A CER­TAIN KIND OF LOVE

The Jakarta Post - JPlus - - Front Page - WORDS LAT­IFA SEKARINI ILLUSTRATION BUDHI BUT­TON

The cracks in time high­lighted our pres­ence once again as we sat across from each other. He stares at me in the dimmed din­ing room light that I have turned down on pur­pose, and the still­ness of the neigh­bor­hood presses down our shoul­ders tightly, mak­ing sure that we are aware of the de­ci­sion we will be mak­ing.

I am aware, of course, but I am not sure of him, or his feel­ings to­ward me, or the fu­ture that we both hold in our hands.

For in­stance, we both have very dif­fer­ent ideas about love.

My par­ents had al­ways re­minded me to fall for the right boy and to never come out as gay. Ap­par­ently, worse than hav­ing a daugh­ter who falls for the wrong boy is to have a gay daugh­ter.

I am 28, and I know one day I will be some­body’s bride, and if that one per­son, that one heart that be­longs to a ves­sel suc­ceeds in fill­ing my days with some­thing more than just bro­ken beer bot­tles and ar­gu­ments buried deep within the night, I have to love them back.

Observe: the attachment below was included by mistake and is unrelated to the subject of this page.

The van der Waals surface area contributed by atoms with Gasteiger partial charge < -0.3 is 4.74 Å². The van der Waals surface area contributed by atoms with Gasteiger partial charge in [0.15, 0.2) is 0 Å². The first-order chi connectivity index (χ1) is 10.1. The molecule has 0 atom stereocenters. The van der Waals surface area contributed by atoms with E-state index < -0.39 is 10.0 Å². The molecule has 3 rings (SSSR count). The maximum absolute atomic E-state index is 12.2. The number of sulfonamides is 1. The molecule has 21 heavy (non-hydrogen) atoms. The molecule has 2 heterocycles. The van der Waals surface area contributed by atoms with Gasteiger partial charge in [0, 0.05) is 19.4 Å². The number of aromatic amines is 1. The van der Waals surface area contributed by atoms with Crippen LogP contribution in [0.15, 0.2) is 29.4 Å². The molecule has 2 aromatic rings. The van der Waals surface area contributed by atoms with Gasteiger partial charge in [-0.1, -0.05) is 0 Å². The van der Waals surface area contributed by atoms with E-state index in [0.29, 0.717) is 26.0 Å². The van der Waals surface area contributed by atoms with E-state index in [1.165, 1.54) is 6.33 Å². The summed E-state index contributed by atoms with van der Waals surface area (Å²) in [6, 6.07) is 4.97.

Pi­eter has much, much more to lose.

With me be­ing his first love, I was un­for­get­table. How could you for­get the girl who had ac­cepted the rose you handed her and later ad­mit­ted she had never loved you at all?

I told you, I was what they called un­for­giv­able, heartless, ru­ined.

No, no, I was not just ru­ined. I was ru­ina­tion.

This is my sec­ond week of mov­ing in with my sis­ter and her girl­friend. They live on the edge of the city, their apart­ment lo­cated at the ex­act point be­tween high-rise con­do­mini­ums dot­ting the outer part of Jakarta and the di­lap­i­dated slums that some­how sur­vived evic­tion.

Any­way, I un­lock the apart­ment door and open it slowly, not want­ing to wake up its in­hab­i­tants, and yelp as I find Zoe stand­ing be­hind me.